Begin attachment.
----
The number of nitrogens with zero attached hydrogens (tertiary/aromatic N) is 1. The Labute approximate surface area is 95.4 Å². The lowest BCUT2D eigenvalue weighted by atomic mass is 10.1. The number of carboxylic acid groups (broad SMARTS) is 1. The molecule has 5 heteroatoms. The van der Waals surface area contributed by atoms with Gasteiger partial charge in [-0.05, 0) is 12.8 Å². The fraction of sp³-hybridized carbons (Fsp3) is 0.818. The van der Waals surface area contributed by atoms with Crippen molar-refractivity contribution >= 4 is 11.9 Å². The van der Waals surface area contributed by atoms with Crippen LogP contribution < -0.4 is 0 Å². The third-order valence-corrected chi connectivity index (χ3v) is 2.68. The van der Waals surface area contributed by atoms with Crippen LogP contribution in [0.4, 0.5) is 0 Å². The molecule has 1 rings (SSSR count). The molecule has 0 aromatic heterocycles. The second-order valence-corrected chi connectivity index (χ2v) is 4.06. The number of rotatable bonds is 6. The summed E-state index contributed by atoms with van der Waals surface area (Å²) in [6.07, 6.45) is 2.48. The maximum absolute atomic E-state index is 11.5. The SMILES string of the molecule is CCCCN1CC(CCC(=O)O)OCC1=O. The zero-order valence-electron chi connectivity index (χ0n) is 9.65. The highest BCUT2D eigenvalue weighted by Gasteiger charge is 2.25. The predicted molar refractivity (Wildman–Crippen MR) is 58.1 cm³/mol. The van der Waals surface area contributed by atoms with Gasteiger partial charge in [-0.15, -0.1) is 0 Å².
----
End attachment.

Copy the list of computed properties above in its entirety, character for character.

The number of nitrogens with zero attached hydrogens (tertiary/aromatic N) is 1. The Labute approximate surface area is 95.4 Å². The lowest BCUT2D eigenvalue weighted by atomic mass is 10.1. The number of carboxylic acid groups (broad SMARTS) is 1. The molecule has 5 heteroatoms. The van der Waals surface area contributed by atoms with Gasteiger partial charge in [-0.05, 0) is 12.8 Å². The fraction of sp³-hybridized carbons (Fsp3) is 0.818. The van der Waals surface area contributed by atoms with Crippen molar-refractivity contribution >= 4 is 11.9 Å². The van der Waals surface area contributed by atoms with Crippen LogP contribution < -0.4 is 0 Å². The third-order valence-corrected chi connectivity index (χ3v) is 2.68. The van der Waals surface area contributed by atoms with Crippen LogP contribution in [0.4, 0.5) is 0 Å². The molecule has 1 rings (SSSR count). The molecule has 0 aromatic heterocycles. The second-order valence-corrected chi connectivity index (χ2v) is 4.06. The number of rotatable bonds is 6. The summed E-state index contributed by atoms with van der Waals surface area (Å²) in [6.07, 6.45) is 2.48. The maximum absolute atomic E-state index is 11.5. The SMILES string of the molecule is CCCCN1CC(CCC(=O)O)OCC1=O. The zero-order valence-electron chi connectivity index (χ0n) is 9.65. The highest BCUT2D eigenvalue weighted by Gasteiger charge is 2.25. The predicted molar refractivity (Wildman–Crippen MR) is 58.1 cm³/mol. The van der Waals surface area contributed by atoms with Gasteiger partial charge in [-0.15, -0.1) is 0 Å².